Court rules against city in open meetings law appeal

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By Steve Wilson  /  May 27, 2016 /

For the first time since the Mississippi Open Meetings law was enacted in 1976, two governmental bodies are appealing decisions handed down by the Mississippi Ethics Commission in cases involving a Columbus newspaper and a citizen of Lauderdale County.

TRANSPARENCY: Former assistant U.S. attorney Mike Hurst is representing the Commercial Dispatch, a Columbus-based newspaper, in a case regarding the state’s open meetings law.

TRANSPARENCY: Former assistant U.S. attorney Mike Hurst is representing the Commercial Dispatch, a Columbus-based newspaper, in a case regarding the state’s open meetings law.

One appeal was defeated on Wednesday, as Lowndes County chancery court judge Kenneth Burns upheld the Ethics Commission’s December 2014 ruling in the case against the city of Columbus.

The appeal of the commission’s ruling by the Lauderdale County Board of Supervisors is still pending in Lauderdale County chancery court.

The Ethics Commission ruled that Columbus violated the state’s open meetings law by conducting several meetings of two or three council members at a time with the mayor to discuss economic development projects and other policy issues. Burns’ ruling agreed with the commission’s findings.

“The ruling is a victory for transparency and open government in Mississippi,” said the newspaper’s attorney, Mike Hurst of the non-profit Mississippi Justice Institute. “This ruling will help prevent government leaders from circumventing the law, shutting people out, deliberating and determining matters in back rooms and keeping citizens in the dark as they conduct the people’s business.”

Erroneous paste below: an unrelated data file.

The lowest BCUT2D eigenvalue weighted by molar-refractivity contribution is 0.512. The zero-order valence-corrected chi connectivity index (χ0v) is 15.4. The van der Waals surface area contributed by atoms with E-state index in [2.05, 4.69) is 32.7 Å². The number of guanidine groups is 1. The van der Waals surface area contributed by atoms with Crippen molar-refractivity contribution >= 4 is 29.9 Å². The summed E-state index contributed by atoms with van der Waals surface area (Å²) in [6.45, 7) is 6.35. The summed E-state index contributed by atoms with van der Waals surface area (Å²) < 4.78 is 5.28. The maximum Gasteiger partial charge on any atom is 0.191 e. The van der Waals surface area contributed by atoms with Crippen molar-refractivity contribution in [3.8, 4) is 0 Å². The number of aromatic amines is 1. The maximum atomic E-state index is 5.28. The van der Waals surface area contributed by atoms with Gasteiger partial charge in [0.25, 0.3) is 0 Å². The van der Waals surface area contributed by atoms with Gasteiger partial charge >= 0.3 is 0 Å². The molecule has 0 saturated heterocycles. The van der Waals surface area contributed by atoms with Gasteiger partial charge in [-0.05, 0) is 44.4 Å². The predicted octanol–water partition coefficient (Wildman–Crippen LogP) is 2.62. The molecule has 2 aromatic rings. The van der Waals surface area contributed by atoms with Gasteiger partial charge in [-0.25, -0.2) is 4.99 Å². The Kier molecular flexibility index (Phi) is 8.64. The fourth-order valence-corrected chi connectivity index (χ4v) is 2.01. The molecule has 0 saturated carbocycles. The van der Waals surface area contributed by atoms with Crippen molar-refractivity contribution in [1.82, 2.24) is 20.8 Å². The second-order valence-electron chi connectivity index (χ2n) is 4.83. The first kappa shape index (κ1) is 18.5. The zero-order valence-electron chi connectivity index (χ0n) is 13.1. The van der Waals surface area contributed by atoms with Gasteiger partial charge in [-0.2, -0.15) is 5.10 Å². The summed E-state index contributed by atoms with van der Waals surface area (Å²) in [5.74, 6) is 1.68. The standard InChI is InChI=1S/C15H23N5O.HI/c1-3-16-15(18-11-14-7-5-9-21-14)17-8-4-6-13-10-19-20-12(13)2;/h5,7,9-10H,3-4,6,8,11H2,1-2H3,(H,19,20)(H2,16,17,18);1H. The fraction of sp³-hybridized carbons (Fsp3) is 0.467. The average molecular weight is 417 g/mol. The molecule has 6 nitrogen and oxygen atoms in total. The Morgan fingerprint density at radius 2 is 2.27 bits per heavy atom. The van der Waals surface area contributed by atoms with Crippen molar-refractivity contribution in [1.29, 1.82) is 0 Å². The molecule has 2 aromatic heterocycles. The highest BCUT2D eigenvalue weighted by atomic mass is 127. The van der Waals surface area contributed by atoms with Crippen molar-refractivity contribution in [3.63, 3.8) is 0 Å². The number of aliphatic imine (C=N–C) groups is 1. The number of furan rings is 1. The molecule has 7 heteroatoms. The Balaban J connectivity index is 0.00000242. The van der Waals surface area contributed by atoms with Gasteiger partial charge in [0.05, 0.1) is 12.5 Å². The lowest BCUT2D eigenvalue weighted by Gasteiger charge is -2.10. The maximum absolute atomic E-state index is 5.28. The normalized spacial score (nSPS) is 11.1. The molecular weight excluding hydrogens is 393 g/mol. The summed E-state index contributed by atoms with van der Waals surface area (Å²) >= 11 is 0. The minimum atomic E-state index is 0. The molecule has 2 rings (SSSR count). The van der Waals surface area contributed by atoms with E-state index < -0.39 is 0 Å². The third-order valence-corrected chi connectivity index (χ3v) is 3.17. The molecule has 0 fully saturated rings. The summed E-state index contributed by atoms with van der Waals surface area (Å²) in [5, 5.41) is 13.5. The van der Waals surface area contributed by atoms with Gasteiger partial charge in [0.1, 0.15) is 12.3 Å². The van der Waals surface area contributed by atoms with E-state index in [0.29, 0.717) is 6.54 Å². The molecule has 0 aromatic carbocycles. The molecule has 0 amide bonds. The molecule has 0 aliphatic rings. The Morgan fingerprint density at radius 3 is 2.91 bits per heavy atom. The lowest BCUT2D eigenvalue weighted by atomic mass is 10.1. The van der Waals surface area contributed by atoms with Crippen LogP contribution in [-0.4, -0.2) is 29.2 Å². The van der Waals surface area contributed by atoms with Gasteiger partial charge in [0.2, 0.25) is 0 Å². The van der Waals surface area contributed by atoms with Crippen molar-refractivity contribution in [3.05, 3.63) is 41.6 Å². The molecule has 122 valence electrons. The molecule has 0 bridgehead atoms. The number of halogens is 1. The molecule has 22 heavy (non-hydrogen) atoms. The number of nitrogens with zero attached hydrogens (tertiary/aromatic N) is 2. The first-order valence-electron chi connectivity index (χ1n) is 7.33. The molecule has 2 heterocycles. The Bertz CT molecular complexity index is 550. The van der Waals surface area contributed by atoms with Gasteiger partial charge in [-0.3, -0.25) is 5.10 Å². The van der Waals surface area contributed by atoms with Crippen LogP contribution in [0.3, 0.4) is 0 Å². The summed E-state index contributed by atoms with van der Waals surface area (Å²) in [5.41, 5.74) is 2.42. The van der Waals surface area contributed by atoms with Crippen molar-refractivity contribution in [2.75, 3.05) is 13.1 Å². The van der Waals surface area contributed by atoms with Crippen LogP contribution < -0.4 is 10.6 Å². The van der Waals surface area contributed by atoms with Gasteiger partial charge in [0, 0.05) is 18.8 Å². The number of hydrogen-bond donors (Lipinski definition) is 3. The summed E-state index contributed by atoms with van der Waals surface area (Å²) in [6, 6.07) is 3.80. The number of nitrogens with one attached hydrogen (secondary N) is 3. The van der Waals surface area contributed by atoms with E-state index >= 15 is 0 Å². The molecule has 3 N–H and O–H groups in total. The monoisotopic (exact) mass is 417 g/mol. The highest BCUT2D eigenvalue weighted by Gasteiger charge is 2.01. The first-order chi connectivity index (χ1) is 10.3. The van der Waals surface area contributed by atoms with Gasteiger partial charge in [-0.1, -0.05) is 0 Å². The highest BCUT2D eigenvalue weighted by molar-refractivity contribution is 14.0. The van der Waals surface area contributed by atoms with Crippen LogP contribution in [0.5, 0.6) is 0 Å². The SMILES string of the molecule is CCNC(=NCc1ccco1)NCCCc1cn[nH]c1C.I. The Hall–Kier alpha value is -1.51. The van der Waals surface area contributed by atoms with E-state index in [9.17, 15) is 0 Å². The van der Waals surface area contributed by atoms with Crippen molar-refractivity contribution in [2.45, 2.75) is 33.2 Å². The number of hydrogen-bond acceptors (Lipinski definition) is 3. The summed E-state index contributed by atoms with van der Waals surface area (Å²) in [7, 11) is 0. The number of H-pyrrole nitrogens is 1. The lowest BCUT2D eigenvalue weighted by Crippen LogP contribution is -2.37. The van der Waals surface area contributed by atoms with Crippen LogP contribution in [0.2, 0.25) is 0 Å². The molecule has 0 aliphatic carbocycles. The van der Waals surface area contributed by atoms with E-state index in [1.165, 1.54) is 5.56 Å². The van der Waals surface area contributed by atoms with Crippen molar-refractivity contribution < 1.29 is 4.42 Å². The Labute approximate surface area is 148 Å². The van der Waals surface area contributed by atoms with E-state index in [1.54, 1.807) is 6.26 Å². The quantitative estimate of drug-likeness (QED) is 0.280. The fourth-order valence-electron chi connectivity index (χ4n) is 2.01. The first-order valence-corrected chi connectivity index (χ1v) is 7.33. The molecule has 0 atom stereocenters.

These meetings skirted the law’s requirements by not having a quorum of council members present, which would have required a public notice in advance and minutes to be kept. Nathan Gregory, then a reporter for the (Columbus) Commercial Dispatch, was not allowed to attend these meetings, which were held in the mayor’s conference room.

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The state’s open meetings law requires that elected officials and government agencies do the people’s business in full public view. The Ethics Commission conducts hearings on complaints and can compel the agency or elected body to follow the law, but the maximum penalties it can impose are $500 on each individual member or $1,000 for a second offense.

“The law really doesn’t have any teeth when it comes to enforcement,” Hurst said. “If you don’t have any teeth in the law, you’re going to get elected officials choosing not to follow it.”

Lauderdale County Board of Supervisors

In the other case on appeal, Lauderdale County resident Thomas Williams was in opposition to a $14 million bond issue being considered by the county Board of Supervisors. What drew his ire and pushed him to file a complaint with the Ethics Commission was how the board discussed the matter twice in a consultant’s office, outside of a public meeting and without notice.

While Williams won the first round in January when the Ethics Commission ruled in his favor, the county board has appealed the verdict in Lauderdale County Chancery Court. Hurst said the Mississippi Justice Institute is also interested in taking on Williams’ case.

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The 78-year-old Lauderdale County resident said he has spent about $6,500 in legal fees fighting the board of supervisors, but he also said it’s money well spent. He said he plans to file a motion shortly in reply to the appeal.

He said the newly elected Board of Supervisors have done a much better job with transparency since he filed the complaint.

“Transparency is a huge thing to me,” Williams said. “The new board has really improved and I’m thrilled for it.”

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